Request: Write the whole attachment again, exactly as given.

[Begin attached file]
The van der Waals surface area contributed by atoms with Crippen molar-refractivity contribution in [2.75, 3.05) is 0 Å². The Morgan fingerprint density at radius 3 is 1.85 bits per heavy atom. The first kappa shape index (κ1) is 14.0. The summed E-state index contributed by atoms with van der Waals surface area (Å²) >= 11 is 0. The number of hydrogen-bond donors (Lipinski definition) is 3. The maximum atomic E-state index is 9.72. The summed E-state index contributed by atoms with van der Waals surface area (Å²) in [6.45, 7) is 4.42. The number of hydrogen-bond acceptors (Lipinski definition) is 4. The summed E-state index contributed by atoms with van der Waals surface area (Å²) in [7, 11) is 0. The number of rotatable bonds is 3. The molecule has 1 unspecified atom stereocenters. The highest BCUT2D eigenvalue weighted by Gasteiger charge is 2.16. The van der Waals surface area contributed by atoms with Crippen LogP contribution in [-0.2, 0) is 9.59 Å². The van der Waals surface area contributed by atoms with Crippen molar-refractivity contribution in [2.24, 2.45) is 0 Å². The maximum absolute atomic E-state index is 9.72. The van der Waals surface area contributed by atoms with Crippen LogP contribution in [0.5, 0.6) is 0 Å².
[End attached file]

The van der Waals surface area contributed by atoms with Crippen molar-refractivity contribution in [2.75, 3.05) is 0 Å². The Morgan fingerprint density at radius 3 is 1.85 bits per heavy atom. The first kappa shape index (κ1) is 14.0. The summed E-state index contributed by atoms with van der Waals surface area (Å²) >= 11 is 0. The number of hydrogen-bond donors (Lipinski definition) is 3. The maximum atomic E-state index is 9.72. The summed E-state index contributed by atoms with van der Waals surface area (Å²) in [6.45, 7) is 4.42. The number of hydrogen-bond acceptors (Lipinski definition) is 4. The summed E-state index contributed by atoms with van der Waals surface area (Å²) in [7, 11) is 0. The number of rotatable bonds is 3. The molecule has 1 unspecified atom stereocenters. The highest BCUT2D eigenvalue weighted by Gasteiger charge is 2.16. The van der Waals surface area contributed by atoms with Crippen LogP contribution in [-0.2, 0) is 9.59 Å². The van der Waals surface area contributed by atoms with Crippen molar-refractivity contribution in [2.24, 2.45) is 0 Å². The maximum absolute atomic E-state index is 9.72. The van der Waals surface area contributed by atoms with Crippen LogP contribution in [0.5, 0.6) is 0 Å².